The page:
15 Gyroscopes Angular Momentum A gyroscope is a device that contains a spinning object with a lot of angular momentum. Gyroscopes can do amazing tricks because they conserve angular momentum. For example, a spinning gyroscope can easily balance on a pencil point.

16 Gyroscopes A gyroscope on the space shuttle is mounted at the center of mass, allowing a computer to measure rotation of the spacecraft in three dimensions. An on-board computer is able to accurately measure the rotation of the shuttle and maintain its orientation in space.

17 Comparison: Linear & Angular Momentum Linear Momentum, p Tendency for a mass to continue moving in a straight line. Parallel to v. A conserved, vector quantity. Magnitude is inertia (mass) times speed. Net force required to change it. The greater the mass, the greater the force needed to change momentum. Angular Momentum, L Tendency for a mass to continue rotating. Perpendicular to both v and r. A conserved, vector quantity. Magnitude is rotational inertia times angular speed. Net torque required to change it. The greater the moment of inertia, the greater the torque needed to change angular momentum.

18 Impulse

19 Impulse Defined F = ma a = ∆v/t F = m∆v/t Ft = m∆v (kg m/s 2 )s = kg m/s.

20 Stopping Time F t = F t

21 Impulse

22 Impulse F t = ∆mv

23

24

25

26 Impulse F t= ∆mv

27 Do Impulse Problems

28 Conservation of Momentum The law of conservation of momentum states when a system of interacting objects is not influenced by outside forces (like friction), the total momentum of the system cannot change. If you throw a rock forward from a skateboard, you will move backward in response.

29 Collisions in One Dimension A collision occurs when two or more objects hit each other. During a collision, momentum is transferred from one object to another. Collisions can be elastic or inelastic.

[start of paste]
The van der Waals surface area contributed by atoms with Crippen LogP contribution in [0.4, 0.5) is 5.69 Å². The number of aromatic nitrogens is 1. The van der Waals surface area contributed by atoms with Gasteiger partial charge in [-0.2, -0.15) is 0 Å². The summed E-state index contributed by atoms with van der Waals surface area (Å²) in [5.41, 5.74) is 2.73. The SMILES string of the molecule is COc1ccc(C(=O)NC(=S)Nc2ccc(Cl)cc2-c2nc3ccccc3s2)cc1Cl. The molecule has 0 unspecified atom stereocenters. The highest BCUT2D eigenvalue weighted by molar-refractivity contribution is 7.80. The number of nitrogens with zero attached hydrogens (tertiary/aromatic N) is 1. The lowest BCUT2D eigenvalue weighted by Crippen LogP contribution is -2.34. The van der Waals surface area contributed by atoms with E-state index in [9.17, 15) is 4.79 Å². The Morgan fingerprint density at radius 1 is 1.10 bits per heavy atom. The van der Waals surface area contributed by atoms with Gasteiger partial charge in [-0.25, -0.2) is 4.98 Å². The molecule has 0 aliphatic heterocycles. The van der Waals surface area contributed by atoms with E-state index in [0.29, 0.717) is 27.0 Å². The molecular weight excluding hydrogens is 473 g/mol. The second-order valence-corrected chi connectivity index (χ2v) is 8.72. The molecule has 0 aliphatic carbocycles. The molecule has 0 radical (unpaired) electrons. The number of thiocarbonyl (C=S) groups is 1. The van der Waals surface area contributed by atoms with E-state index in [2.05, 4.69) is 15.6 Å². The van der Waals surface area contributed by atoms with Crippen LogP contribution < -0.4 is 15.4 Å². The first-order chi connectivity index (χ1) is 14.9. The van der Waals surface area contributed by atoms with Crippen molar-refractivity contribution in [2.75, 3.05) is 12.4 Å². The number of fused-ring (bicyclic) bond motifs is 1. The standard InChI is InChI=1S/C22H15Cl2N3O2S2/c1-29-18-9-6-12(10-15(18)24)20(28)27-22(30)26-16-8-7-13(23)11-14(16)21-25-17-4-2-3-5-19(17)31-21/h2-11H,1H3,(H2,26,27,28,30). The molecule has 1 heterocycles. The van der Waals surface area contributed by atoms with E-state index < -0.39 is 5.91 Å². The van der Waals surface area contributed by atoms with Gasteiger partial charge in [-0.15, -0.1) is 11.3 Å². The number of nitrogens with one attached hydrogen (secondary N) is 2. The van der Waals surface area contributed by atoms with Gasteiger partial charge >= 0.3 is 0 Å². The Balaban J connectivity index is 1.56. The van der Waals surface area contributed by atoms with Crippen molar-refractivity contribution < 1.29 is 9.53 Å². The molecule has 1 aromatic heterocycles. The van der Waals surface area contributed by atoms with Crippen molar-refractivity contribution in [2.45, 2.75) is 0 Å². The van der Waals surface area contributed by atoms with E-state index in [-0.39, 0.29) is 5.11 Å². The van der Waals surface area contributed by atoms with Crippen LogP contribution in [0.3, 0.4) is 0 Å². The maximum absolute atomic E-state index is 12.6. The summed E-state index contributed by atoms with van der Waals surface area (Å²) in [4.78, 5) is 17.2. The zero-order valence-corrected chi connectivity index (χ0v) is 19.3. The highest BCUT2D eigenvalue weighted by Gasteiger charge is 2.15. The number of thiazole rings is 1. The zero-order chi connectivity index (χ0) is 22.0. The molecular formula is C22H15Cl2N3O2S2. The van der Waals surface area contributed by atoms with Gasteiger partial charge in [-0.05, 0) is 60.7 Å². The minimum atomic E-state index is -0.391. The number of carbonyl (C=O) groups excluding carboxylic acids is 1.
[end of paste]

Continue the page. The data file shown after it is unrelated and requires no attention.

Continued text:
30 Collisions

31 Conservation of Momentum in 1-D Whenever two objects collide (or when they exert forces on each other without colliding, such as gravity) momentum of the system (both objects together) is conserved. This mean the total momentum of the objects is the same before and after the collision. before: p = m 1 v 1 - m 2 v 2 after: p = - m 1 v a + m 2 v b m1m1 m2m2 v1v1 v2v2 (Choosing right as the + direction, m 2 has - momentum.) m1m1 m2m2 vava vbvb m 1 v 1 - m 2 v 2 = - m 1 v a + m 2 v b

32 Elastic collisions Two kg billiard balls roll toward each other and collide head-on. Initially, the 5-ball has a velocity of 0.5 m/s. The 10-ball has an initial velocity of -0.7 m/s. The collision is elastic and the 10- ball rebounds with a velocity of 0.4 m/s, reversing its direction. What is the velocity of the 5-ball after the collision?

33 You are asked for 10-ball’s velocity after collision. You are given mass, initial velocities, 5-ball’s final velocity. Diagram the motion, use m 1 v 1 + m 2 v 2 = m 1 v 3 + m 2 v 4 Solve for V 3 : (0.165 kg)(0.5 m/s) + (0.165 kg) (-0.7 kg)=(0.165 kg) v 3 + (0.165 kg) (0.4 m/s) V 3 = -0.6 m/s Elastic Collisions

34 Directions after a collision On the last slide the boxes were drawn going in the opposite direction after colliding. This isn’t always the case. For example, when a bat hits a ball, the ball changes direction, but the bat doesn’t. It doesn’t really matter, though, which way we draw the velocity vectors in “after” picture. If we solved the conservation of momentum equation (red box) for v b and got a negative answer, it would mean that m 2 was still moving to the left after the collision. As long as we interpret our answers correctly, it matters not how the velocity vectors are drawn. m 1 v 1 - m 2 v 2 = - m 1 v a + m 2 v b m1m1 m2m2 v1v1 v2v2 m1m1 m2m2 vava vbvb